Things the Israel/Palestine conflict is about
- Land use
Things the Israel/Palestine conflict is not about
Damn son. So uber religious American, can we stop quoting the bible about this please? Since that’s isn’t even a part of this? Thanks.
This is important to know. As we evolve, so does our external reality.
I needed to hear this today. I feel I have out grown everything where I am.
I guess it’s time to move on.
First ever apple pie. I make no promises about how well this turned out. I’ll tell you in the morning when I have pie for breakfast. #ILovePie #IDoWhatIWant
In which I meet my friend P’s friend S.
S: Just to warn you, my dog might not like you. She has an issue…
Me: With strangers?
S: Not exactly
P: With brown people.
S: Yeah, my dog doesn’t like minorities
Me: *Uncontrollable uncomfortable laughter*.
Forgot to take a picture of the Duck Fried Rice. Also, I had the spicy yellowtail, smoked salmon, and shrimp sushi. @youdidnoteatthat you should know I totally ate all of that and it was delicious! (at Japonais by Morimoto)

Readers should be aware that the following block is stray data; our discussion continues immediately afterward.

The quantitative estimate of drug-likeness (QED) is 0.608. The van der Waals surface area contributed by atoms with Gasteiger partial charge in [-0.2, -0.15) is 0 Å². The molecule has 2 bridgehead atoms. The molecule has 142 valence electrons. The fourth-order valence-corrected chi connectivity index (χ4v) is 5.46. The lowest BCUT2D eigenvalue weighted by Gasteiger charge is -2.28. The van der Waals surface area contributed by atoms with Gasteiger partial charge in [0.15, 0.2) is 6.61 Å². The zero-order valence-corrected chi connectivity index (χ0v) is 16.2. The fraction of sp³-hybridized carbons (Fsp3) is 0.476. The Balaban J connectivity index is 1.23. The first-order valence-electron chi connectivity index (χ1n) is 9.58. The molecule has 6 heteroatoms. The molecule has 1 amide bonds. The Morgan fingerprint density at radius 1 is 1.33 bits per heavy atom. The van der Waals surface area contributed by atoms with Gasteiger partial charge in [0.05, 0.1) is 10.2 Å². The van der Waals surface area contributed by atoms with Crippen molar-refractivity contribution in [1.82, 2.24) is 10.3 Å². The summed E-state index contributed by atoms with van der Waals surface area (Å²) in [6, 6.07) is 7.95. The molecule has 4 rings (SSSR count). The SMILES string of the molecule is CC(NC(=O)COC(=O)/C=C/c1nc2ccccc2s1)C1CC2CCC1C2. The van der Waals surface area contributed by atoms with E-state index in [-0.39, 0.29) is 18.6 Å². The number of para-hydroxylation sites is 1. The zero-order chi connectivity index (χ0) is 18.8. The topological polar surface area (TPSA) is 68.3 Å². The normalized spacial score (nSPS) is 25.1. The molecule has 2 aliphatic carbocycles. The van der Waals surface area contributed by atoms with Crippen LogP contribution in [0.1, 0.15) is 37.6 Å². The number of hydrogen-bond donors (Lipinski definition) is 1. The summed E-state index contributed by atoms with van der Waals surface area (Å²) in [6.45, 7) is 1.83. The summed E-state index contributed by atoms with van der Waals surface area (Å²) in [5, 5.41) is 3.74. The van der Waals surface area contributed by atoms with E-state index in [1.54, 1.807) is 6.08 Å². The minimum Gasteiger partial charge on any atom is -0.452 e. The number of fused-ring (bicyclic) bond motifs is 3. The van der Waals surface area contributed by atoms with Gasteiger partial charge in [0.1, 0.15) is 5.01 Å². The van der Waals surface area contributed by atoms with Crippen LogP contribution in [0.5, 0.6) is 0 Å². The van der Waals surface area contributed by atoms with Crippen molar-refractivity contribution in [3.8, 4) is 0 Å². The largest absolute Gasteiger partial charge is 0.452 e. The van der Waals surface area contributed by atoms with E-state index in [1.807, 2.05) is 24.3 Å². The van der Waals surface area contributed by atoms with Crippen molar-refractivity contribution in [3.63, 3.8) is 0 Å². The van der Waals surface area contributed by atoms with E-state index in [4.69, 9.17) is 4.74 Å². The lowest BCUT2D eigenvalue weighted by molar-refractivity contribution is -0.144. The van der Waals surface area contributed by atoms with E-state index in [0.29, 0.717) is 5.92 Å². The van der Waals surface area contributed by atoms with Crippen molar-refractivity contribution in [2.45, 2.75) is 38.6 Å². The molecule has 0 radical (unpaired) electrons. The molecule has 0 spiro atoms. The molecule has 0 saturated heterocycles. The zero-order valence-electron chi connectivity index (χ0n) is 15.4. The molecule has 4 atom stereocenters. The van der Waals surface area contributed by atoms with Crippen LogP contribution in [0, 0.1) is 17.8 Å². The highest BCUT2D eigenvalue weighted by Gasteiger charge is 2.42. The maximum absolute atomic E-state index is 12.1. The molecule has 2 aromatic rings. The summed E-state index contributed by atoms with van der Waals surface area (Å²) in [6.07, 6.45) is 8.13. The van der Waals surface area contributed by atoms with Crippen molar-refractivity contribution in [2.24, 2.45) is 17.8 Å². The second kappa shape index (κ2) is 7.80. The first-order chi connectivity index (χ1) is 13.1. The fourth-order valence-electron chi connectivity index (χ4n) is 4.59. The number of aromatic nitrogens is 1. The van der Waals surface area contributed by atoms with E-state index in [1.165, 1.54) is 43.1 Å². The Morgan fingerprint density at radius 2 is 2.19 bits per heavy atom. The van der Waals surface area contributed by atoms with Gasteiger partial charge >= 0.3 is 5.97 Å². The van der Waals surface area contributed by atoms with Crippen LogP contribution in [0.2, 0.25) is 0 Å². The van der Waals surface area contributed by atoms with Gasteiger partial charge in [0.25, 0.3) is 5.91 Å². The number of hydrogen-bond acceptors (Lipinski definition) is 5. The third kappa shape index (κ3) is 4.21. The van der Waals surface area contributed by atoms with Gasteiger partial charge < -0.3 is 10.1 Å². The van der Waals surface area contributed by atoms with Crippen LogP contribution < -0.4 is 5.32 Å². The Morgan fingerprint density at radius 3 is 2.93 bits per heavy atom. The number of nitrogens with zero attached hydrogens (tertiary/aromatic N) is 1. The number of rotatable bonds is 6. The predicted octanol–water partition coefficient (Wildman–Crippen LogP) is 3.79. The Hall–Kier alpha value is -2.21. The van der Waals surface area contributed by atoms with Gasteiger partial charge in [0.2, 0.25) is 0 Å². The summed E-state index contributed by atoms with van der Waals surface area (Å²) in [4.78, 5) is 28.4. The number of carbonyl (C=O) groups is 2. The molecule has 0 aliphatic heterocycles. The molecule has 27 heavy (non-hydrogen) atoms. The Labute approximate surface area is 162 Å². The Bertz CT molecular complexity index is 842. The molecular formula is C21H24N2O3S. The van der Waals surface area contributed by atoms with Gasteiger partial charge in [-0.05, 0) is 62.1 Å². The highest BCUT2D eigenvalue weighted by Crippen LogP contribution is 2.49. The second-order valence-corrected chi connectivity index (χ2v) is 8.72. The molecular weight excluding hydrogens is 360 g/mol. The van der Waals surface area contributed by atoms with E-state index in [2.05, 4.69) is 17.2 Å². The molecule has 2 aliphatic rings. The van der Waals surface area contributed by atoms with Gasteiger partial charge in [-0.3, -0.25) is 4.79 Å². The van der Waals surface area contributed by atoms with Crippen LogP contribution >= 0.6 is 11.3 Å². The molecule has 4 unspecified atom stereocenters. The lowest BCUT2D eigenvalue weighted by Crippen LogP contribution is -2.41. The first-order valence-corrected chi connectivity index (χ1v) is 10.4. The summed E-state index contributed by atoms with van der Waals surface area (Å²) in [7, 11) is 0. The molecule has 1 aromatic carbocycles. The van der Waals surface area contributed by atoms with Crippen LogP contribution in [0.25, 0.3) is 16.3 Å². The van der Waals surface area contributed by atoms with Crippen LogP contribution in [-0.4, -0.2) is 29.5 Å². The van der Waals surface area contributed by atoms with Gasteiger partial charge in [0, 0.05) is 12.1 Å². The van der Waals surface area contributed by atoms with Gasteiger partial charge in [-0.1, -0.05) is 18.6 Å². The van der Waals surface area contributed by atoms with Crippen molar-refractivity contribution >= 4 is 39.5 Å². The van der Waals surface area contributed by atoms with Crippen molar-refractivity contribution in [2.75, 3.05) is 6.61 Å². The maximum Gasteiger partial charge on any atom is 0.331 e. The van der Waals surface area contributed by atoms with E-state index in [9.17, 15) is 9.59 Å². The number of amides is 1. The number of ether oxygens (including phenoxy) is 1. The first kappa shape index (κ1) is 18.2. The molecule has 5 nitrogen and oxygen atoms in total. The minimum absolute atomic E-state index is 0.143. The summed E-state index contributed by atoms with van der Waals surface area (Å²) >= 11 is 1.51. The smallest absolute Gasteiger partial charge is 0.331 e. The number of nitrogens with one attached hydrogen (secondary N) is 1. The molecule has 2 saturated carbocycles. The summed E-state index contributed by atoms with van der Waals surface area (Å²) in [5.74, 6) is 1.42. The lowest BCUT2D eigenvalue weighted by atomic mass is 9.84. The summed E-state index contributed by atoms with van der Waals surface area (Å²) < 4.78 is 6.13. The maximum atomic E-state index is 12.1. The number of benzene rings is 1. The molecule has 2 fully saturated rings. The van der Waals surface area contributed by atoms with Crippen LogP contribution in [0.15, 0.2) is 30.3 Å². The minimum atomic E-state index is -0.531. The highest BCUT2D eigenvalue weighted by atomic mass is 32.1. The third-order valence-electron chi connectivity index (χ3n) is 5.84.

This is not about truth and justice, this is about making money. That is the American way. - my dad after me saying I have to buy a shake from Fred & Jack’s because of their Famous Shakes sign.
"why dont you just give him a chance"
idk because im not physically or mentally attracted to him and ‘but he likes you’ or ‘but hes really nice’ isnt going to change the fact that im not interested
Damn, I don’t think women know how much that really hurts
you know what else hurts?????????? getting abused for being a ‘bad person’ because you didnt want to date somebody that you werent interested in
I’m confused as to why a woman would have to give up on her expectations/time/dreams just because a guy is interested in her when she has zero or less than zero interest in him. Why do we have these expectations of women but not men? Rarely do I hear of a guy being pressured into going on a date with a girl he has zero interest in and even then he would expect some kind of sexual favor for his time.
Guys, don’t get your feelings hurt if a girl turns you down, she wasn’t meant for you.